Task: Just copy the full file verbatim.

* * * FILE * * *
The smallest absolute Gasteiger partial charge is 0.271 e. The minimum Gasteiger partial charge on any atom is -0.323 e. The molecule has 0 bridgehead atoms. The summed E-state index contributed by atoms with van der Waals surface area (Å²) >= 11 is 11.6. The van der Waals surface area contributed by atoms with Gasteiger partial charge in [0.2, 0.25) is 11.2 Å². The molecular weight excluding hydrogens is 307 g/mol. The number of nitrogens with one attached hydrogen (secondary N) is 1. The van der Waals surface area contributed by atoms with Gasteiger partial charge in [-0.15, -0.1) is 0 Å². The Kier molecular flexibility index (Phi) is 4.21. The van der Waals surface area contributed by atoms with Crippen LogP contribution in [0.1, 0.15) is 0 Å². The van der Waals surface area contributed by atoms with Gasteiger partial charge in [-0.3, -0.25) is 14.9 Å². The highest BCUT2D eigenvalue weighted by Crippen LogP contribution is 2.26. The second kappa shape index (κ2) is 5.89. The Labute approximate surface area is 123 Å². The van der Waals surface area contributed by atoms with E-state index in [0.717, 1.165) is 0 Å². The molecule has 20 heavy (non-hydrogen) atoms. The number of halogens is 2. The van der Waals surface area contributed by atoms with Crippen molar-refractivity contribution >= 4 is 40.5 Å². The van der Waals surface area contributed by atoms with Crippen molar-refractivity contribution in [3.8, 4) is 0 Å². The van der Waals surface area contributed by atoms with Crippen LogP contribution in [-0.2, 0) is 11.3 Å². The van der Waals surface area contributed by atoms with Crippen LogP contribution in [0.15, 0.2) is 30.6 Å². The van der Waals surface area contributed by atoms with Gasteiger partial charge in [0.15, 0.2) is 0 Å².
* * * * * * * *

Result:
The smallest absolute Gasteiger partial charge is 0.271 e. The minimum Gasteiger partial charge on any atom is -0.323 e. The molecule has 0 bridgehead atoms. The summed E-state index contributed by atoms with van der Waals surface area (Å²) >= 11 is 11.6. The van der Waals surface area contributed by atoms with Gasteiger partial charge in [0.2, 0.25) is 11.2 Å². The molecular weight excluding hydrogens is 307 g/mol. The number of nitrogens with one attached hydrogen (secondary N) is 1. The van der Waals surface area contributed by atoms with Gasteiger partial charge in [-0.15, -0.1) is 0 Å². The Kier molecular flexibility index (Phi) is 4.21. The van der Waals surface area contributed by atoms with Crippen LogP contribution in [0.1, 0.15) is 0 Å². The van der Waals surface area contributed by atoms with Gasteiger partial charge in [-0.3, -0.25) is 14.9 Å². The highest BCUT2D eigenvalue weighted by Crippen LogP contribution is 2.26. The second kappa shape index (κ2) is 5.89. The Labute approximate surface area is 123 Å². The van der Waals surface area contributed by atoms with E-state index in [0.717, 1.165) is 0 Å². The molecule has 20 heavy (non-hydrogen) atoms. The number of halogens is 2. The van der Waals surface area contributed by atoms with Crippen molar-refractivity contribution >= 4 is 40.5 Å². The van der Waals surface area contributed by atoms with Crippen molar-refractivity contribution in [3.8, 4) is 0 Å². The van der Waals surface area contributed by atoms with Crippen LogP contribution in [-0.2, 0) is 11.3 Å². The van der Waals surface area contributed by atoms with Crippen LogP contribution in [0.15, 0.2) is 30.6 Å². The van der Waals surface area contributed by atoms with Gasteiger partial charge in [0.15, 0.2) is 0 Å².